40 tons bollard pull,
blt November 1998
by chantiers Piriou,
owned by Abeilles-
La Réunion

  • AHTS

In the North Sea the combination of the persistent weakness of the price per barrel and the arrival of new units with bollard pull of more than 130 tonnes (about 53 units delivered) affected rates. Deliveries scheduled for 1999 and 2000 will maintain the pressure on charter rates, although North Sea spot rates for this type of vessel remained at reasonable levels in 1998.

The ships coming out of the shipbuilding yards are much more versatile than their predecessors. They are capable of not only carrying fuel, drinking water, mud and powdered commodities but also performing deep-sea work using their powerful winch and their dynamic positioning.

These valuable capabilities will probably result in the downgrading of older and less powerful AHTSs, which will be assigned to other geographical regions. The experience of previous years has shown that these "faithful servants" of sea operations have a second or even third career under other flags and are not scrapped until after more than 30 years of service.

  • PSV

The PSV utilization rate remained high in the North Sea following the major pipe-laying operations that were completed in the autumn. However, the rates have nevertheless shown an overall slide.

Approximately 90 PSVs are on order, mainly in the United States and in Norway, and some twenty ships were delivered in 1998. These figures represent an unprecedented effort to renew the PSV fleets, accompanied by a substantial increase in the unit deadweight of these ships (more than 3,000 dwt).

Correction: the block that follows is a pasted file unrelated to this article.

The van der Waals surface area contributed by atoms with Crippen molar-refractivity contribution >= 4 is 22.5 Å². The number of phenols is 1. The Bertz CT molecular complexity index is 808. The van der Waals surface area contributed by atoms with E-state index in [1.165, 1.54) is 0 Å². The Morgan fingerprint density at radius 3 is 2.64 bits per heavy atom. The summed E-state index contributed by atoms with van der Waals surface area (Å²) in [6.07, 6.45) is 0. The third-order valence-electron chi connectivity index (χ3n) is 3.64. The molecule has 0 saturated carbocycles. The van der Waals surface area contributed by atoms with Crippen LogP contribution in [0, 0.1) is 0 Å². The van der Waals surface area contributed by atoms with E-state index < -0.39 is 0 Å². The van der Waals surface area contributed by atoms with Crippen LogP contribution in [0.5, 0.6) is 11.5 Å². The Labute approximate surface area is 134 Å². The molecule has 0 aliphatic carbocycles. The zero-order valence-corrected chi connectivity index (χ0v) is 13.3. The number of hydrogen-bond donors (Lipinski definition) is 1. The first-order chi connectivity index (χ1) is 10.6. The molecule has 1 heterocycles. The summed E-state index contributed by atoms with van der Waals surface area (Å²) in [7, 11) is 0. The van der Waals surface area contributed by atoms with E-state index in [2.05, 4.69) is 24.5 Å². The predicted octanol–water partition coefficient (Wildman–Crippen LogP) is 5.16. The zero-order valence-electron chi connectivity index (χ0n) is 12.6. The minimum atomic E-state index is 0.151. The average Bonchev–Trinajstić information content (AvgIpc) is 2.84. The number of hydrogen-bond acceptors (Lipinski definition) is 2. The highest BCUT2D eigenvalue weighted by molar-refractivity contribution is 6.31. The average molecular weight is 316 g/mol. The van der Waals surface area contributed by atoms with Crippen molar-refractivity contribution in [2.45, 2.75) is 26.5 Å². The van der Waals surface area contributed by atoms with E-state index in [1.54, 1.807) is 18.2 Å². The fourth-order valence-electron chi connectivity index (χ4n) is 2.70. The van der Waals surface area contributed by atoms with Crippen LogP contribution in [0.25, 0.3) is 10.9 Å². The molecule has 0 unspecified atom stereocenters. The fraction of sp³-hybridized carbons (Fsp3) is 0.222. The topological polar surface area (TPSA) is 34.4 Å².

North sea supply vessel market

New uses for offshore support vessels

This year the fiber optic cable manufacturers and the major telecommunications operators that lay and bury transatlantic links used PSVs and AHTSs of 4,000 to 8,000 bhp. For example the "Seaward Fox", "Highland Fortress" and "Toisa Gryphon" were used by Cable and Wireless, Tyco and France Telecom for periods of two to six months to clean up the sea bed with grabs before laying and burying new links.

A very strong demand for ROV support ships was recorded before the summer, leading the shipowners to equip PSVs such as the "Viking Poseidon".

The market for standby/safety ships, capable of assisting tankers during their operations at newly-installed FPSOs, was excellent. Shipowners responded to several calls for tenders by North Sea oil companies for three- to five-year contracts.

Several existing AHTSs of 80- to 100-tonne bollard pull were involved in transactions and underwent conversions before being placed under contract, for example the "Smit Lloyd 107", renamed "Veasea Ruby", which joined the fleet of standby ships managed by Vector. The owners, under pressure from the oil companies, plan to build new ships rather than convert existing AHTSs of 100- to 120-tonne bollard pull, because the latter are rarely available.

These three lines of diversification are contributing to the maintenance of the market, and will continue to do so.

French market

The Piriou (Concarneau) shipyard delivered the UT 721 class AHTS "Ulysse" to Surf (Marseille) in November 1998. It is the most powerful tug/supply vessel ever built in France, with a bollard pull of 170 tonnes.
Designed by Ulstein, it was built to North Sea standards while being capable of raising the anchors of semi-submersible drilling rigs from water depths of 2,000 meters.


Ulysse, AHTS type UT72 170 tons bollard pull Ulysse
anchor handling tug supply,
UT 72 type, 170 tons bollard pull
blt November 98 by Chantiers Piriou
owned by Compagnie Surf

1998 was marked by the unprecedented investment effort by the Groupe Bourbon through the Compagnie Chambon - the shipping branch of the group - to renew its port tug fleet but also to expand its fleet of vessels dedicated to offshore support, following the obtaining of charter contracts in the Gulf of Guinea.

Since the end of 1997 the companies of the group have ordered 21 port tugs of 40- to 60-tonne bollard pull from French and foreign shipyards. Three UT 719-2 class AHTS/PSVs are under construction in France for 1999 delivery; owners are Surf and these units will be employed in Angola.

Shipping and Shipbuilding Markets 1999